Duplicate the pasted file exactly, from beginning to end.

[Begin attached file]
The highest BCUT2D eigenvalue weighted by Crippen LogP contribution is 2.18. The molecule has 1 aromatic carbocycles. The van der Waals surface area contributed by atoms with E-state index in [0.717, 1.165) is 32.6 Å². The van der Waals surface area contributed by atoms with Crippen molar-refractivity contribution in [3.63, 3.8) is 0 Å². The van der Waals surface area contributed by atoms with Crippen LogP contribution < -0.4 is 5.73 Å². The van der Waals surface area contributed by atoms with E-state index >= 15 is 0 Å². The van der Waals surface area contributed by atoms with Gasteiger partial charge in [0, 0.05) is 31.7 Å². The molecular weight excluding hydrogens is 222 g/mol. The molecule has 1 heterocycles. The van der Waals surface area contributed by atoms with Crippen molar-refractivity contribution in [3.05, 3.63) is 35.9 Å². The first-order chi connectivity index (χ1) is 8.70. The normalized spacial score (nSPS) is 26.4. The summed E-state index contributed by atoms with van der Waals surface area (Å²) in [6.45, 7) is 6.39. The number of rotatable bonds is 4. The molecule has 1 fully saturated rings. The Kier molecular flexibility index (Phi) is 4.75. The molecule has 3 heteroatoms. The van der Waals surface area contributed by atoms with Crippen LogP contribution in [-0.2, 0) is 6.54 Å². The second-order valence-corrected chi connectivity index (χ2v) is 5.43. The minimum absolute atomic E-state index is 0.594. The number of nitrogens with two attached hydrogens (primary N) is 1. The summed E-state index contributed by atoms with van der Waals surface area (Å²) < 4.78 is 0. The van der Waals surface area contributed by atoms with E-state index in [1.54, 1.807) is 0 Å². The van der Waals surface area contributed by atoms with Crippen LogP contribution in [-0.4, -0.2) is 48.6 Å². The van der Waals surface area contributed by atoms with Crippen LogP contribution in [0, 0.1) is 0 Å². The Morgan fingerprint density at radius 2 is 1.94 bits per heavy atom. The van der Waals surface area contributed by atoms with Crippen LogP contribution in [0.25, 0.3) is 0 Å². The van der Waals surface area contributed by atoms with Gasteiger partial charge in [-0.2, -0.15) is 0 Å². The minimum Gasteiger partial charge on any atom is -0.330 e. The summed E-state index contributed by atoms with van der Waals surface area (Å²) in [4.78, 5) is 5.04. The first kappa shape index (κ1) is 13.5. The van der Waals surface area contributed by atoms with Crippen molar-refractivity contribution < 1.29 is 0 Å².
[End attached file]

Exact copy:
The highest BCUT2D eigenvalue weighted by Crippen LogP contribution is 2.18. The molecule has 1 aromatic carbocycles. The van der Waals surface area contributed by atoms with E-state index in [0.717, 1.165) is 32.6 Å². The van der Waals surface area contributed by atoms with Crippen molar-refractivity contribution in [3.63, 3.8) is 0 Å². The van der Waals surface area contributed by atoms with Crippen LogP contribution < -0.4 is 5.73 Å². The van der Waals surface area contributed by atoms with E-state index >= 15 is 0 Å². The van der Waals surface area contributed by atoms with Gasteiger partial charge in [0, 0.05) is 31.7 Å². The molecular weight excluding hydrogens is 222 g/mol. The molecule has 1 heterocycles. The van der Waals surface area contributed by atoms with Crippen molar-refractivity contribution in [3.05, 3.63) is 35.9 Å². The first-order chi connectivity index (χ1) is 8.70. The normalized spacial score (nSPS) is 26.4. The summed E-state index contributed by atoms with van der Waals surface area (Å²) in [6.45, 7) is 6.39. The number of rotatable bonds is 4. The molecule has 1 fully saturated rings. The Kier molecular flexibility index (Phi) is 4.75. The molecule has 3 heteroatoms. The van der Waals surface area contributed by atoms with Crippen LogP contribution in [-0.2, 0) is 6.54 Å². The second-order valence-corrected chi connectivity index (χ2v) is 5.43. The minimum absolute atomic E-state index is 0.594. The number of nitrogens with two attached hydrogens (primary N) is 1. The summed E-state index contributed by atoms with van der Waals surface area (Å²) < 4.78 is 0. The van der Waals surface area contributed by atoms with E-state index in [1.54, 1.807) is 0 Å². The van der Waals surface area contributed by atoms with Crippen LogP contribution in [-0.4, -0.2) is 48.6 Å². The van der Waals surface area contributed by atoms with Crippen LogP contribution in [0, 0.1) is 0 Å². The Morgan fingerprint density at radius 2 is 1.94 bits per heavy atom. The van der Waals surface area contributed by atoms with Crippen LogP contribution in [0.25, 0.3) is 0 Å². The van der Waals surface area contributed by atoms with Gasteiger partial charge in [-0.2, -0.15) is 0 Å². The minimum Gasteiger partial charge on any atom is -0.330 e. The summed E-state index contributed by atoms with van der Waals surface area (Å²) in [4.78, 5) is 5.04. The first kappa shape index (κ1) is 13.5. The van der Waals surface area contributed by atoms with Crippen molar-refractivity contribution < 1.29 is 0 Å².